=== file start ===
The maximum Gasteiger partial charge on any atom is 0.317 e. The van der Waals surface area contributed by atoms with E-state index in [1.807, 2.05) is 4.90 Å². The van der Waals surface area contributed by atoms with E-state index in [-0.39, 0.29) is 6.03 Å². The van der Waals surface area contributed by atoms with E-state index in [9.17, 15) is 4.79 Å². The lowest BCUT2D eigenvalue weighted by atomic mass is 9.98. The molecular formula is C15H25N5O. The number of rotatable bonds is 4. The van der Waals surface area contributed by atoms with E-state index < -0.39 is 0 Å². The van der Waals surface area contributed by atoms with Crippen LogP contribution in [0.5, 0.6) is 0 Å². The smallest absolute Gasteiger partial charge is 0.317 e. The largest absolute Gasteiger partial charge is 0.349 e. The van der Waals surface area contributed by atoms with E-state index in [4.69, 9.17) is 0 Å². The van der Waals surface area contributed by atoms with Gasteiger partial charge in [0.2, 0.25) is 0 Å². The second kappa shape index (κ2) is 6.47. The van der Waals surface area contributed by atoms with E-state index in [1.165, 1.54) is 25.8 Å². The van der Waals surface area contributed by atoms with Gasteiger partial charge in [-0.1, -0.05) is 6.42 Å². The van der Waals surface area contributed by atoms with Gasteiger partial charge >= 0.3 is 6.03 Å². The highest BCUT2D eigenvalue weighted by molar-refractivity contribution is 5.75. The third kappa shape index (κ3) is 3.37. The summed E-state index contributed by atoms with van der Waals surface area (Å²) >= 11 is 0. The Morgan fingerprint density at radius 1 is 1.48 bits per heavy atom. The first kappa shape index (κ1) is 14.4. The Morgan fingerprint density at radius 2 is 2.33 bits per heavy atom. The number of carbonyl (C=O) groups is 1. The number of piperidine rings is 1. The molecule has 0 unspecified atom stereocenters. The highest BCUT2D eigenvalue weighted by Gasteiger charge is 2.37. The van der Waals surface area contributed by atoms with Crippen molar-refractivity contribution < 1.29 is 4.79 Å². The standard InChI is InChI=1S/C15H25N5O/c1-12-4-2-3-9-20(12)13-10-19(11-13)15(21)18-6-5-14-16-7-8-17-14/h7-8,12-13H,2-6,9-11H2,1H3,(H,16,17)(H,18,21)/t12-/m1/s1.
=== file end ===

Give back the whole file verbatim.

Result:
The maximum Gasteiger partial charge on any atom is 0.317 e. The van der Waals surface area contributed by atoms with E-state index in [1.807, 2.05) is 4.90 Å². The van der Waals surface area contributed by atoms with E-state index in [-0.39, 0.29) is 6.03 Å². The van der Waals surface area contributed by atoms with E-state index in [9.17, 15) is 4.79 Å². The lowest BCUT2D eigenvalue weighted by atomic mass is 9.98. The molecular formula is C15H25N5O. The number of rotatable bonds is 4. The van der Waals surface area contributed by atoms with E-state index < -0.39 is 0 Å². The van der Waals surface area contributed by atoms with Crippen LogP contribution in [0.5, 0.6) is 0 Å². The smallest absolute Gasteiger partial charge is 0.317 e. The largest absolute Gasteiger partial charge is 0.349 e. The van der Waals surface area contributed by atoms with E-state index in [4.69, 9.17) is 0 Å². The van der Waals surface area contributed by atoms with Gasteiger partial charge in [0.2, 0.25) is 0 Å². The second kappa shape index (κ2) is 6.47. The van der Waals surface area contributed by atoms with E-state index in [1.165, 1.54) is 25.8 Å². The van der Waals surface area contributed by atoms with Gasteiger partial charge in [-0.1, -0.05) is 6.42 Å². The van der Waals surface area contributed by atoms with Gasteiger partial charge >= 0.3 is 6.03 Å². The highest BCUT2D eigenvalue weighted by molar-refractivity contribution is 5.75. The third kappa shape index (κ3) is 3.37. The summed E-state index contributed by atoms with van der Waals surface area (Å²) >= 11 is 0. The Morgan fingerprint density at radius 1 is 1.48 bits per heavy atom. The first kappa shape index (κ1) is 14.4. The Morgan fingerprint density at radius 2 is 2.33 bits per heavy atom. The number of carbonyl (C=O) groups is 1. The number of piperidine rings is 1. The molecule has 0 unspecified atom stereocenters. The highest BCUT2D eigenvalue weighted by Gasteiger charge is 2.37. The van der Waals surface area contributed by atoms with Crippen molar-refractivity contribution < 1.29 is 4.79 Å². The standard InChI is InChI=1S/C15H25N5O/c1-12-4-2-3-9-20(12)13-10-19(11-13)15(21)18-6-5-14-16-7-8-17-14/h7-8,12-13H,2-6,9-11H2,1H3,(H,16,17)(H,18,21)/t12-/m1/s1.